Arizona NPS Offers Grand Canyon "Bison Killing" As A Lottery Prize

Em Unravelling

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A bisonImage via Pexels

The NPS - National Parks Service - is trialing a new scheme in the Grand Canyon National Park in Arizona, after the herd of bison there expanded rapidly in recent years. There are now about 600 bison, a number that is problematic because of various issues including trampling Native American archaeological sites, water contamination, and soil erosion. This number, according to experts, needs to be reduced to around 200 bison in order to preserve the ecosystem.

It feels counter-intuitive to me - bison were nearly extinct in the 19th century after heavy hunting took their numbers down from around 40 to 60 million to just four hundred - but the NPS says that culling some of the large herd is necessary and that the Grand Canyon would never have been the animals' natural stomping ground in the past. Apparently they were introduced artificially to the area by a frontiersman in the 1900s, who wished to breed them with cattle.

What feels extra counter-intuitive to me about the whole exercise is that rather than use park staff, the NPS invited members of the public to apply to shoot bison. They requested applications for "skilled volunteers" - and over 45,000 people applied. This baffles me, I have to say. Who'd apply for the chance to shoot a wild animal? Is it fun? (The activity is specifically forbidden from being called a "hunt" as hunting is forbidden in US national parks, but I'm not sure what the difference between culling and hunting is, other than semantics).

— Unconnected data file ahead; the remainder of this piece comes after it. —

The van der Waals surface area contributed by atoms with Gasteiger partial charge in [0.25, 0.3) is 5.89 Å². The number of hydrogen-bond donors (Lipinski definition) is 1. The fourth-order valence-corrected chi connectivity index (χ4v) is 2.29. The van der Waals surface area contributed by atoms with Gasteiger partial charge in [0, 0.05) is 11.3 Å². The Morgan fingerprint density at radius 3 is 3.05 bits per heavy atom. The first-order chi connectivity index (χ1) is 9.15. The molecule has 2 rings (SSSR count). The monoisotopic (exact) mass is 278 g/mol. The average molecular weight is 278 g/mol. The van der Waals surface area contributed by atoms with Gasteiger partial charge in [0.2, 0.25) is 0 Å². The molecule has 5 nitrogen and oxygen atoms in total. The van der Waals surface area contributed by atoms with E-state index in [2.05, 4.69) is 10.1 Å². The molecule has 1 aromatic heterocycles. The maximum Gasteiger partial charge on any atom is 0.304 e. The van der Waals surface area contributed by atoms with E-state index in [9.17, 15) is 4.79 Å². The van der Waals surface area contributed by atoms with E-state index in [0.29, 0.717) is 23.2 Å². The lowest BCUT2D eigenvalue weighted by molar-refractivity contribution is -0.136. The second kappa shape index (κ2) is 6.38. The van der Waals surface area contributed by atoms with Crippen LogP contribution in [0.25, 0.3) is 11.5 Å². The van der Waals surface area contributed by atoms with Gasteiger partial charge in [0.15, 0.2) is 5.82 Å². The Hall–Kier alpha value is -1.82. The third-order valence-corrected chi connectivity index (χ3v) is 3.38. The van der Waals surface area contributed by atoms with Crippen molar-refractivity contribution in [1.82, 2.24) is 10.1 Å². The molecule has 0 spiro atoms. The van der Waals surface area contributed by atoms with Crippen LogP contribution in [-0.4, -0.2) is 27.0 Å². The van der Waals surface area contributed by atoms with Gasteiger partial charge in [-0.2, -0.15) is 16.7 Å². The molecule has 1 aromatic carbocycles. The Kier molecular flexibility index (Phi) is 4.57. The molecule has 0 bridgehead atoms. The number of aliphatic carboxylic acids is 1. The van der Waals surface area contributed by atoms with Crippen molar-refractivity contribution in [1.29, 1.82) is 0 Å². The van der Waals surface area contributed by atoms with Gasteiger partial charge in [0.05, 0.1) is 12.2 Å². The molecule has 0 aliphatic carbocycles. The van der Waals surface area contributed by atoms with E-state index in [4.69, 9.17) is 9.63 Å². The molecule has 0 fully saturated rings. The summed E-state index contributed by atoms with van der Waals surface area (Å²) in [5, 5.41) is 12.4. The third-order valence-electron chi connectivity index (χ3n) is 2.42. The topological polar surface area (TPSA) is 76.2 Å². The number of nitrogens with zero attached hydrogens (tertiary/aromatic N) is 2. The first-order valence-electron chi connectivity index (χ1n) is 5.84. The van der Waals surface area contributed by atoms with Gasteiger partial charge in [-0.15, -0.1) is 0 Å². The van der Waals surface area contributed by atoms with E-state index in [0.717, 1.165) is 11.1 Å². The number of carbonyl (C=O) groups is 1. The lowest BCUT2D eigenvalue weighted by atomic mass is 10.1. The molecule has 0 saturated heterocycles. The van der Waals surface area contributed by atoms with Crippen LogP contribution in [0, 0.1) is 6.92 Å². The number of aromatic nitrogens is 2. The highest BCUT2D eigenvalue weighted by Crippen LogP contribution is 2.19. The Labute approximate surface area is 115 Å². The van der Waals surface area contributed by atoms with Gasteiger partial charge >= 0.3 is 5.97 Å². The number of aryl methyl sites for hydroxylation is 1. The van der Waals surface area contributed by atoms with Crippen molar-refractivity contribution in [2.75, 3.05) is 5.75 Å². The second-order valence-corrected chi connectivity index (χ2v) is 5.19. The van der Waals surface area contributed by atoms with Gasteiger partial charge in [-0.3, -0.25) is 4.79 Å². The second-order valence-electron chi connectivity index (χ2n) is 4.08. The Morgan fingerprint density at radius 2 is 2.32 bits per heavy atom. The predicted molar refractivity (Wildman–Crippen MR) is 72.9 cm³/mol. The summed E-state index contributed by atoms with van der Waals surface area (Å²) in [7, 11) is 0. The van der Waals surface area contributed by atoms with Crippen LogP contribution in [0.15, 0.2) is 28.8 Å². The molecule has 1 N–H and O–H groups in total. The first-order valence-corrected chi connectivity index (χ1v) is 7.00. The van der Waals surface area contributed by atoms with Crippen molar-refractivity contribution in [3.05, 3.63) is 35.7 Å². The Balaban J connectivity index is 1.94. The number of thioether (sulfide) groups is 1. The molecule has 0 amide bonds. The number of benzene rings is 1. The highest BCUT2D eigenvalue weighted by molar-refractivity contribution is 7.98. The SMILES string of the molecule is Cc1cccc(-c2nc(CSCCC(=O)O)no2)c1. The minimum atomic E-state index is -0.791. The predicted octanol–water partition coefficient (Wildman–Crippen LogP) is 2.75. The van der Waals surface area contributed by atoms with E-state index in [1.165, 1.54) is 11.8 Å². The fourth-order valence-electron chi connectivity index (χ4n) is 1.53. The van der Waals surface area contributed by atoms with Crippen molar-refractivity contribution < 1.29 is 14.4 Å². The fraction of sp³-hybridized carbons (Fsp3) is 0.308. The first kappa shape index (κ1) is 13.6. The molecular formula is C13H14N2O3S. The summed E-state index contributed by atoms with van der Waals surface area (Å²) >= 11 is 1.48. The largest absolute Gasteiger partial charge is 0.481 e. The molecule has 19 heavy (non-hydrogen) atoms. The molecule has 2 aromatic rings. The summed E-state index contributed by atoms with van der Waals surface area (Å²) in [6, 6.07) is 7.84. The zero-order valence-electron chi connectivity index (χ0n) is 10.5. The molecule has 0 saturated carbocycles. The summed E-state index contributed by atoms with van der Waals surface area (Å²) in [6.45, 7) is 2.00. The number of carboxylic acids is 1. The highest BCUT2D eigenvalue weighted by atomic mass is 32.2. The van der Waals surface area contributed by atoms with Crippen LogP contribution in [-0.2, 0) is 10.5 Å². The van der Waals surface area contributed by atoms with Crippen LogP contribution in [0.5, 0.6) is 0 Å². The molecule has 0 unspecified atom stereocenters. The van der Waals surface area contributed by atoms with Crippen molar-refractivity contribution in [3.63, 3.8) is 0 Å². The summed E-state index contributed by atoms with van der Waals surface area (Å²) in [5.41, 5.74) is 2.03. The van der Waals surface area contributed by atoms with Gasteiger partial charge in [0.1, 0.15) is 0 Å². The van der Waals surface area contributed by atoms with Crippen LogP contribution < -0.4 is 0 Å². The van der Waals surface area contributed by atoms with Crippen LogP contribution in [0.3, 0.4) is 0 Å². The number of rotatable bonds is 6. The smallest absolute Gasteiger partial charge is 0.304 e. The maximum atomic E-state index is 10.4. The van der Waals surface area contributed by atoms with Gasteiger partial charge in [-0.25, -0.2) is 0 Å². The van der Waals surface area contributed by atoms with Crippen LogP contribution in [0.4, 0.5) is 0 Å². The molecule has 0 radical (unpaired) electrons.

From the 45,000 applicants, 25 "skilled volunteers" will be selected based on skills like marksmanship, and whittled down to a final number of about 12 people, who will then be permitted to stalk and kill bison in the North Rim area of the park. Volunteers are allowed to bring support crew with them but are not allowed to use motorized means to remove the bison meat from the park. (Given that bison can weigh up to 900 kilos, I'm guessing the support crews will need to be fairly large).

So what is it that's encouraged so many people to apply to shoot bison? Is it the chance to eat buffalo steak or make a bison burger? Is it the chance to take part in a historical exercise - the reduction of bison numbers in a famous national park? The scenery? The camaraderie? The fun of it?

I'm baffled. But when I read more about it, it does seem a measured, proportionate response to what is becoming a problem. I think it's the wording of the term "lottery" that makes it sound slightly inappropriate. And yet maybe that's why so many people applied? Maybe by making animal shooting sound like a prize, people began to compete for the chance to do it.

Who knows. But I'm glad they're going to be well vetted before they begin the task. The program itself will begin toward the end of the year, meaning snow could be a factor and it'll be a physically demanding job. I'm not sure I'd enter a lottery for that sort of a prize.

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A lover of horizons, hills, and words. Likes to write about uncomfortable things because too many people steer round those parts of life.

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